By James Cornwell, Quality and Environmental Director, Area Sq
At least since the Industrial Revolution, as the first waves of people swapped country for city in response to the upheaval it wrought, we have known that technological innovation changes things in ways other than those we predict. It’s a lesson we’ve been learning over and over again in subsequent centuries. Yet in spite of all the lessons from history, we continue to worry that technology replaces us, when what the reality is that it always displaces us.
As the technological revolution gathered pace in the late 20th Century, this manifested itself in the belief that machines would eliminate work. As this film from 1967 demonstrates (https://www.youtube.com/watch?v=rpq5ZmANp0k), the predictions themselves were often broadly correct in some ways, but the outcomes (and sexual politics) were all wrong. We know now that, far from ushering in a new era of leisure time, the technological era has led to us working more rather than less. We’re not doing the same things, but we’re working harder on new ones.
So you have to wonder about the forecasts of the impact of the coming era of robotics and AI. Perhaps the most widely cited currently is a new report from the Oxford Martin Institute which forecasts that 47 per cent of US jobs are at high risk from computerisation. The situation looks even more worrying in countries with developing economies because, as the study highlights, some jobs are safer than others. In China, over three quarters are at risk of automation, according to the report.
The rise of robots?
Despite accelerating progress in the various forms of automation, the actual numbers of robots in the workplace remain low. South Korea has the highest density of robots in the world, but they take up just 5 percent of manufacturing jobs, amongst those considered most at risk of automation. Europe is one of the pioneers of automation in the workplace yet it acquired just 50,000 in 2015. China bought just 70,000. The Chinese government predicts that even if it buys half a million in the very near future – twice as many as the whole world bought in 2015 – there will only be one and a half robots for every hundred employees by 2020.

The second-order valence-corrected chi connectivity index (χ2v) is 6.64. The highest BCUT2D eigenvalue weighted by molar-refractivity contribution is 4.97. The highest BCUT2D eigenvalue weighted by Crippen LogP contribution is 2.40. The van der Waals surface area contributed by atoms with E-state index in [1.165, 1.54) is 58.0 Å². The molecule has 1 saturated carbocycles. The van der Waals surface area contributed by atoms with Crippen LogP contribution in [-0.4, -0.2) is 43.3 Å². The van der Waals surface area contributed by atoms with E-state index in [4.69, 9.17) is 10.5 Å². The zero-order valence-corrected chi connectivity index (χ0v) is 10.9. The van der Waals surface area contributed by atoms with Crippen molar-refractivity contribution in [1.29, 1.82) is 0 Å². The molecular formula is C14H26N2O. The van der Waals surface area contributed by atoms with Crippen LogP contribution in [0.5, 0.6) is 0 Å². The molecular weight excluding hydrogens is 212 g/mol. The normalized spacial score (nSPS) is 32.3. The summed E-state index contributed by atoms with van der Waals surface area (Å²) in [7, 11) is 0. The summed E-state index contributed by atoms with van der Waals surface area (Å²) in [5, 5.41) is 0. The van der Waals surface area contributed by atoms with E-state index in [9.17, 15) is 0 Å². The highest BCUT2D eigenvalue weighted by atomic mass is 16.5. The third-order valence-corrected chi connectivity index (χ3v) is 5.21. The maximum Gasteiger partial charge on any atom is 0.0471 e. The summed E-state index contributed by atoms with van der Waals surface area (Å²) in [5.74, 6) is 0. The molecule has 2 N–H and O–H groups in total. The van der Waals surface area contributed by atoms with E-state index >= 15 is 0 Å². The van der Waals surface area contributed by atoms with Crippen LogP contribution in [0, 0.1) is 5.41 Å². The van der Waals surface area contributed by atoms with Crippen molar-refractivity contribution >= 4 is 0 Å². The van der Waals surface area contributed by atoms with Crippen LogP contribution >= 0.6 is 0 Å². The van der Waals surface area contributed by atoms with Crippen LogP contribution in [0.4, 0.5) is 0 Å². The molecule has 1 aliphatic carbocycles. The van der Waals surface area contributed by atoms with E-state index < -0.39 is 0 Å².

While robots are the most talked about manifestation of the new era of automation, they are not the only one. But even in more mundane aspects of the technology, predictions can come unstuck very quickly. For example, last year industry analysts Gartner projected massive growth in the virtual assistant market. It claimed that two-thirds of people in mature economies would be using tools like Alexa, Siri and Cortana regularly by the end of 2016. While there has been an undoubted increase in their use, the prediction is very wide of the mark.
None of this is to say that automation is not already changing the economy and the way we work. The current rounds of industrial action on London Underground and the rail network show that we are already in a period of adjustment. But we must be wary of being too prescriptive in proclaiming what will happen as a result. We’ve always been wrong to some degree or other when we’ve adopted that approach.
The reality of automation
The one trap we must avoid is to assume that a robot is coming for our job. Most automation of work will be partial, as it has always been whenever a new technology enters the market. In a piece for Vox, the economist James Bessen highlights the fact that despite extensive automation since 1950, only one of the 270 detailed occupations listed in the 1950 US Census was eliminated due to automation – elevator operators.
So much of what happens as a result of the coming era of automation will be down to the way we view it. One aspect of this that is already apparent is that few people now claim that it will free us to pursue day-long leisure pursuits while robots and systems do all the work. We’ve learned our lesson on that score. The machines may take over some of the things we do, but they won’t replace us and we won’t be spending the day playing Frisbee on the beach instead.
Instead there is talk amongst those who take an optimistic viewpoint that automation will offer us an opportunity to embrace our human natures and do the things we are best at, most obviously being creative and interacting with other people. So the possible release of time could be taken up by education and learning and doing those things we choose to do, such as volunteering or caring.
Even the idea that automation may necessitate the introduction of a universal basic income is something we could welcome. Not only would it ensure that the transition to a new era of greater automation would be less traumatic, it would be an admission of the realities of a new economic model in which both people and non-human intelligence generate wealth alongside each other, liberating people to live their lives in new ways. It would also acknowledge the unpaid work done by people which helps to improve the lives of so many others.
We must learn the lessons from history if we are to fully enjoy the benefits of this new era. What the past teaches us is that technology does not replace us. It changes us and the world around us; a world in which human and non-human intelligence have a role to play in partnership and for the benefit of all.